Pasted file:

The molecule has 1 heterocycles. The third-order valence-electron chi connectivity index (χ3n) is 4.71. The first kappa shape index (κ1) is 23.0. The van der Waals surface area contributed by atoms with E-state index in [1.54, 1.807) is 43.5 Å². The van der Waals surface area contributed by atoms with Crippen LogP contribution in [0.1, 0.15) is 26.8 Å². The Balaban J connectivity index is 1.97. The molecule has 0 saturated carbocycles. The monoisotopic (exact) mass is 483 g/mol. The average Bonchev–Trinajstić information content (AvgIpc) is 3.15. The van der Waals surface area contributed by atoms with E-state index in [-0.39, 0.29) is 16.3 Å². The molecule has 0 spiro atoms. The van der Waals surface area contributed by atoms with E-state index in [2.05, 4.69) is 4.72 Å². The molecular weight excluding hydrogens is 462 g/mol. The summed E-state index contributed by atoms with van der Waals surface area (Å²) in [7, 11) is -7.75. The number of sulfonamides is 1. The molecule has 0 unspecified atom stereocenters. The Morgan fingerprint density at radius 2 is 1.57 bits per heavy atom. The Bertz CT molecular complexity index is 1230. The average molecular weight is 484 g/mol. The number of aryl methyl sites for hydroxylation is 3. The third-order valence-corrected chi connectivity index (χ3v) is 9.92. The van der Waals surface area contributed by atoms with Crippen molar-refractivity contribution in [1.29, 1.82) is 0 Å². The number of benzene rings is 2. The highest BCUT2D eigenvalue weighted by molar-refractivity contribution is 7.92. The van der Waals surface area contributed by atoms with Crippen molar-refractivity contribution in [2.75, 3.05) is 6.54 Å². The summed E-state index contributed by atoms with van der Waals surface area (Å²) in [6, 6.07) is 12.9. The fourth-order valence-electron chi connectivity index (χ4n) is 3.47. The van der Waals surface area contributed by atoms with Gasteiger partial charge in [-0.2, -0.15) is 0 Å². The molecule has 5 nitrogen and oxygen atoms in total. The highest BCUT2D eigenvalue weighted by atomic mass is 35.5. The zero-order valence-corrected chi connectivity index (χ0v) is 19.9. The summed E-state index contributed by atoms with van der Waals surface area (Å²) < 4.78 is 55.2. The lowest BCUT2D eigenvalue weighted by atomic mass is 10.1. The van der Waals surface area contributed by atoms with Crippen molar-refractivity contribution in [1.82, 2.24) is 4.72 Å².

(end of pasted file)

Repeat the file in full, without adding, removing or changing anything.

The molecule has 1 heterocycles. The third-order valence-electron chi connectivity index (χ3n) is 4.71. The first kappa shape index (κ1) is 23.0. The van der Waals surface area contributed by atoms with E-state index in [1.54, 1.807) is 43.5 Å². The van der Waals surface area contributed by atoms with Crippen LogP contribution in [0.1, 0.15) is 26.8 Å². The Balaban J connectivity index is 1.97. The molecule has 0 saturated carbocycles. The monoisotopic (exact) mass is 483 g/mol. The average Bonchev–Trinajstić information content (AvgIpc) is 3.15. The van der Waals surface area contributed by atoms with E-state index in [-0.39, 0.29) is 16.3 Å². The molecule has 0 spiro atoms. The van der Waals surface area contributed by atoms with E-state index in [2.05, 4.69) is 4.72 Å². The molecular weight excluding hydrogens is 462 g/mol. The summed E-state index contributed by atoms with van der Waals surface area (Å²) in [7, 11) is -7.75. The number of sulfonamides is 1. The molecule has 0 unspecified atom stereocenters. The Morgan fingerprint density at radius 2 is 1.57 bits per heavy atom. The Bertz CT molecular complexity index is 1230. The average molecular weight is 484 g/mol. The number of aryl methyl sites for hydroxylation is 3. The third-order valence-corrected chi connectivity index (χ3v) is 9.92. The van der Waals surface area contributed by atoms with Crippen molar-refractivity contribution in [1.29, 1.82) is 0 Å². The number of benzene rings is 2. The highest BCUT2D eigenvalue weighted by molar-refractivity contribution is 7.92. The van der Waals surface area contributed by atoms with Crippen molar-refractivity contribution in [2.75, 3.05) is 6.54 Å². The summed E-state index contributed by atoms with van der Waals surface area (Å²) in [6, 6.07) is 12.9. The fourth-order valence-electron chi connectivity index (χ4n) is 3.47. The van der Waals surface area contributed by atoms with Gasteiger partial charge in [-0.2, -0.15) is 0 Å². The molecule has 5 nitrogen and oxygen atoms in total. The highest BCUT2D eigenvalue weighted by atomic mass is 35.5. The zero-order valence-corrected chi connectivity index (χ0v) is 19.9. The summed E-state index contributed by atoms with van der Waals surface area (Å²) < 4.78 is 55.2. The lowest BCUT2D eigenvalue weighted by atomic mass is 10.1. The van der Waals surface area contributed by atoms with Crippen molar-refractivity contribution in [1.82, 2.24) is 4.72 Å².